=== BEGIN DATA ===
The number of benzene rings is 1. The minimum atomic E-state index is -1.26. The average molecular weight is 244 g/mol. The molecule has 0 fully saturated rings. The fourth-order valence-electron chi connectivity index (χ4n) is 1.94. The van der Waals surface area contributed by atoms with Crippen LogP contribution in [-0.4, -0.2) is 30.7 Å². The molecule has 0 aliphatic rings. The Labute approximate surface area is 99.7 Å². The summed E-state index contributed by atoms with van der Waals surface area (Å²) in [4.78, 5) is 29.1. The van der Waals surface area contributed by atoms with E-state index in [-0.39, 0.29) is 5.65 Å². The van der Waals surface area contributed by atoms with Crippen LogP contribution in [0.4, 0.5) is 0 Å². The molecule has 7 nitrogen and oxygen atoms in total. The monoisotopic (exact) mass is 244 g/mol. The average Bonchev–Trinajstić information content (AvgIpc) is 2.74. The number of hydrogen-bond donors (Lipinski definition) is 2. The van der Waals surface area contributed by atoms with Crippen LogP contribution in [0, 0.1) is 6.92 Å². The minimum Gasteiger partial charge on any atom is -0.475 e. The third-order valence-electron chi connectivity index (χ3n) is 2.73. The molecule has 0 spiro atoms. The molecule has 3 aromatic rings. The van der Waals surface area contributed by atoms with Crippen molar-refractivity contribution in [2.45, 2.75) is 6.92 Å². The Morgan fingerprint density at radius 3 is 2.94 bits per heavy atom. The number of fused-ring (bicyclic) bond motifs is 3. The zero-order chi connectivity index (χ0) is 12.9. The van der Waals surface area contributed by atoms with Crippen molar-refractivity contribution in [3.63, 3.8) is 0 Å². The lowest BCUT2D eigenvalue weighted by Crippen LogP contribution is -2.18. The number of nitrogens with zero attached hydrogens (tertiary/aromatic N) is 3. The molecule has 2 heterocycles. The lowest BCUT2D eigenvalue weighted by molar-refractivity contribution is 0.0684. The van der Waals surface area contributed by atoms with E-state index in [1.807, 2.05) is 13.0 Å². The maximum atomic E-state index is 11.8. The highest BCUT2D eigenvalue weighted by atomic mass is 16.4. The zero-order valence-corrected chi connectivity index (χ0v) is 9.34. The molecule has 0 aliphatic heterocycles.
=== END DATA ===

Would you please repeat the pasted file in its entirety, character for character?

The number of benzene rings is 1. The minimum atomic E-state index is -1.26. The average molecular weight is 244 g/mol. The molecule has 0 fully saturated rings. The fourth-order valence-electron chi connectivity index (χ4n) is 1.94. The van der Waals surface area contributed by atoms with Crippen LogP contribution in [-0.4, -0.2) is 30.7 Å². The molecule has 0 aliphatic rings. The Labute approximate surface area is 99.7 Å². The summed E-state index contributed by atoms with van der Waals surface area (Å²) in [4.78, 5) is 29.1. The van der Waals surface area contributed by atoms with E-state index in [-0.39, 0.29) is 5.65 Å². The van der Waals surface area contributed by atoms with Crippen LogP contribution in [0.4, 0.5) is 0 Å². The molecule has 7 nitrogen and oxygen atoms in total. The monoisotopic (exact) mass is 244 g/mol. The average Bonchev–Trinajstić information content (AvgIpc) is 2.74. The number of hydrogen-bond donors (Lipinski definition) is 2. The van der Waals surface area contributed by atoms with Crippen LogP contribution in [0, 0.1) is 6.92 Å². The minimum Gasteiger partial charge on any atom is -0.475 e. The third-order valence-electron chi connectivity index (χ3n) is 2.73. The molecule has 0 spiro atoms. The molecule has 3 aromatic rings. The van der Waals surface area contributed by atoms with Crippen molar-refractivity contribution in [2.45, 2.75) is 6.92 Å². The Morgan fingerprint density at radius 3 is 2.94 bits per heavy atom. The number of fused-ring (bicyclic) bond motifs is 3. The zero-order chi connectivity index (χ0) is 12.9. The van der Waals surface area contributed by atoms with Crippen molar-refractivity contribution in [3.63, 3.8) is 0 Å². The lowest BCUT2D eigenvalue weighted by Crippen LogP contribution is -2.18. The number of nitrogens with zero attached hydrogens (tertiary/aromatic N) is 3. The molecule has 2 heterocycles. The lowest BCUT2D eigenvalue weighted by molar-refractivity contribution is 0.0684. The van der Waals surface area contributed by atoms with E-state index in [1.807, 2.05) is 13.0 Å². The maximum atomic E-state index is 11.8. The highest BCUT2D eigenvalue weighted by atomic mass is 16.4. The zero-order valence-corrected chi connectivity index (χ0v) is 9.34. The molecule has 0 aliphatic heterocycles.